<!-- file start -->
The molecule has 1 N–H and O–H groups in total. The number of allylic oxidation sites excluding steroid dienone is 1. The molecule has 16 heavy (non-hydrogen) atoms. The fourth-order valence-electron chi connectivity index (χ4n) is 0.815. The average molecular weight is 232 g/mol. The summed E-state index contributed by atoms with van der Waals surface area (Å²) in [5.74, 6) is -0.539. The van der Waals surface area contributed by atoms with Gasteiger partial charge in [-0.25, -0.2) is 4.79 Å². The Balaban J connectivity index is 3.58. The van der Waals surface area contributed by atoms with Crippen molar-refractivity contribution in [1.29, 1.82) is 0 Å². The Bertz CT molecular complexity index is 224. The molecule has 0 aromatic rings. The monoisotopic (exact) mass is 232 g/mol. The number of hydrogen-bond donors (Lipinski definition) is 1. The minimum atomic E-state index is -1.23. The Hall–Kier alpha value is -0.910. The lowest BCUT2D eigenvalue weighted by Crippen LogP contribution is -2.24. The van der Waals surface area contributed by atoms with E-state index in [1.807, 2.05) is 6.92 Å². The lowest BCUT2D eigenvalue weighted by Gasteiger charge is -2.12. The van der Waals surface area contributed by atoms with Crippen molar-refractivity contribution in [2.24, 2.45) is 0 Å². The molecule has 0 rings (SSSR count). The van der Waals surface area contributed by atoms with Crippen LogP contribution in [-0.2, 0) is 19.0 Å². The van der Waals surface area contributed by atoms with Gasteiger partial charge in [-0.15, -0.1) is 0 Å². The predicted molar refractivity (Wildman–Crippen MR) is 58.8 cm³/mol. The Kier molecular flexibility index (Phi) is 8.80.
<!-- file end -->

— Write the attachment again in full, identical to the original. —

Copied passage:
The molecule has 1 N–H and O–H groups in total. The number of allylic oxidation sites excluding steroid dienone is 1. The molecule has 16 heavy (non-hydrogen) atoms. The fourth-order valence-electron chi connectivity index (χ4n) is 0.815. The average molecular weight is 232 g/mol. The summed E-state index contributed by atoms with van der Waals surface area (Å²) in [5.74, 6) is -0.539. The van der Waals surface area contributed by atoms with Gasteiger partial charge in [-0.25, -0.2) is 4.79 Å². The Balaban J connectivity index is 3.58. The van der Waals surface area contributed by atoms with Crippen molar-refractivity contribution in [1.29, 1.82) is 0 Å². The Bertz CT molecular complexity index is 224. The molecule has 0 aromatic rings. The monoisotopic (exact) mass is 232 g/mol. The number of hydrogen-bond donors (Lipinski definition) is 1. The minimum atomic E-state index is -1.23. The Hall–Kier alpha value is -0.910. The lowest BCUT2D eigenvalue weighted by Crippen LogP contribution is -2.24. The van der Waals surface area contributed by atoms with E-state index in [1.807, 2.05) is 6.92 Å². The lowest BCUT2D eigenvalue weighted by Gasteiger charge is -2.12. The van der Waals surface area contributed by atoms with Crippen molar-refractivity contribution in [2.24, 2.45) is 0 Å². The molecule has 0 rings (SSSR count). The van der Waals surface area contributed by atoms with Crippen LogP contribution in [-0.2, 0) is 19.0 Å². The van der Waals surface area contributed by atoms with Gasteiger partial charge in [-0.15, -0.1) is 0 Å². The predicted molar refractivity (Wildman–Crippen MR) is 58.8 cm³/mol. The Kier molecular flexibility index (Phi) is 8.80.